People realize, "Oh, we often need something that is sortable." Let me give you a concrete example. In the Python standard library there were a number of functions that were not correctly annotated with typings before the typing protocol came out. Just to recap. Typing protocol is a way in Python to declare interfaces similar to the way that they're declared in Go. The way is you declare an interface, and then you can use, for instance, as to when you annotate an argument that you require something that implements that interface, but the objects that provide the interface don't need to explicitly declare the interface. They just do.
That's really click typing, but because there is the explicit declaration of the interface in one place of the code base, and there is the explicit declaration of the type of the argument in terms of an interface, then it becomes something that can be statically typed. To go back to the example that I was going to give about emerging protocols. When I started studying the subject of protocols in Python, I noticed that there were annotations in the Python standard library in the type shared project, which is an external project of the Python Organization that has the typings for the standard library. There were annotations that were either too strict or too lax because they were created in those years between the initial release of typings in Python and the appearance of typing protocol.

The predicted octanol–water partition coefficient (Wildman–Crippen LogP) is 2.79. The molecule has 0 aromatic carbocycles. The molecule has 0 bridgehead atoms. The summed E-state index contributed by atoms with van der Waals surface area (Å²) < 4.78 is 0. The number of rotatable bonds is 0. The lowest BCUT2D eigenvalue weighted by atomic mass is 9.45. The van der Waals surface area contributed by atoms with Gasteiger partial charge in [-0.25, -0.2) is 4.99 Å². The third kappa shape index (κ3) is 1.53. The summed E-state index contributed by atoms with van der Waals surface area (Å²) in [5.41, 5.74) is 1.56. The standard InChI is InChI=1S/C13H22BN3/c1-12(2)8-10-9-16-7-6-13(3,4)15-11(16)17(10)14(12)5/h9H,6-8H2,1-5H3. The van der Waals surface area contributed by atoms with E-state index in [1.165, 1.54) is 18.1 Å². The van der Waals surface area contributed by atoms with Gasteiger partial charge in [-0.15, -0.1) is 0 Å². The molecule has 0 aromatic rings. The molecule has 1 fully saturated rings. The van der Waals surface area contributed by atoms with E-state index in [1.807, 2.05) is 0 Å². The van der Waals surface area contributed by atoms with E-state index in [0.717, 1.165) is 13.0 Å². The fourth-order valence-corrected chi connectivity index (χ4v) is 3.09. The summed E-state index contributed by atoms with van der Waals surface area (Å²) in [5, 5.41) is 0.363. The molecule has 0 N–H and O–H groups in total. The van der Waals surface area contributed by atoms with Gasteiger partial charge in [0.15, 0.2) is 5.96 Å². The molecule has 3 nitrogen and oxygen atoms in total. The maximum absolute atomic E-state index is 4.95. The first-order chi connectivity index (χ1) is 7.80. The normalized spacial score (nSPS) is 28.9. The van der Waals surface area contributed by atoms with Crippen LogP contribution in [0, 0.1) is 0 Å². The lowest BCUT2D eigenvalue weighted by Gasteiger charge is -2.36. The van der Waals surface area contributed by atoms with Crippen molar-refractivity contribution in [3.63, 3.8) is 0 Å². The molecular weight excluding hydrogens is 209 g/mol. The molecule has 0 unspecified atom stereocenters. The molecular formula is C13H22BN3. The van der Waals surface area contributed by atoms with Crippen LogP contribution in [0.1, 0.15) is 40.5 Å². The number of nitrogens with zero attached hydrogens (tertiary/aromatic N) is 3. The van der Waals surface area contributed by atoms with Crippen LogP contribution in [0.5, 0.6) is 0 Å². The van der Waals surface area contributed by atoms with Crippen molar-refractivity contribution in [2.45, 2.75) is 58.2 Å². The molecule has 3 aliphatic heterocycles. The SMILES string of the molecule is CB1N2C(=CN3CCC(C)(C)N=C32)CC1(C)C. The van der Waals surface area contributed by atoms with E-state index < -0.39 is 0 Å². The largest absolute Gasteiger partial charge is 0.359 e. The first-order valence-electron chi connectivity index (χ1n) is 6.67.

Really there was no way to express the fact that several of the functions, for instance, what I discovered was I discovered about a half a dozen functions that really wanted something that was sortable. To be sortable in Python only requires one thing, to implement a less-than method which is called [unintelligible 00:26:22] __lt__ because it's an example of operator overloading. All parts of the standard library and the part interpreter itself that use sorting, only use the less-than operator. Anything that implements the less than operator, can be used, for instance, for the sorted function.
The sorted function takes an iterable of things that implement the less-than operator and so on. When I realized that there were typings that could be fixed by implementing this, like not by implementing, but creating this new protocol and then we could use the protocol to annotate the functions, I made this PR that fixed about five or six functions initially.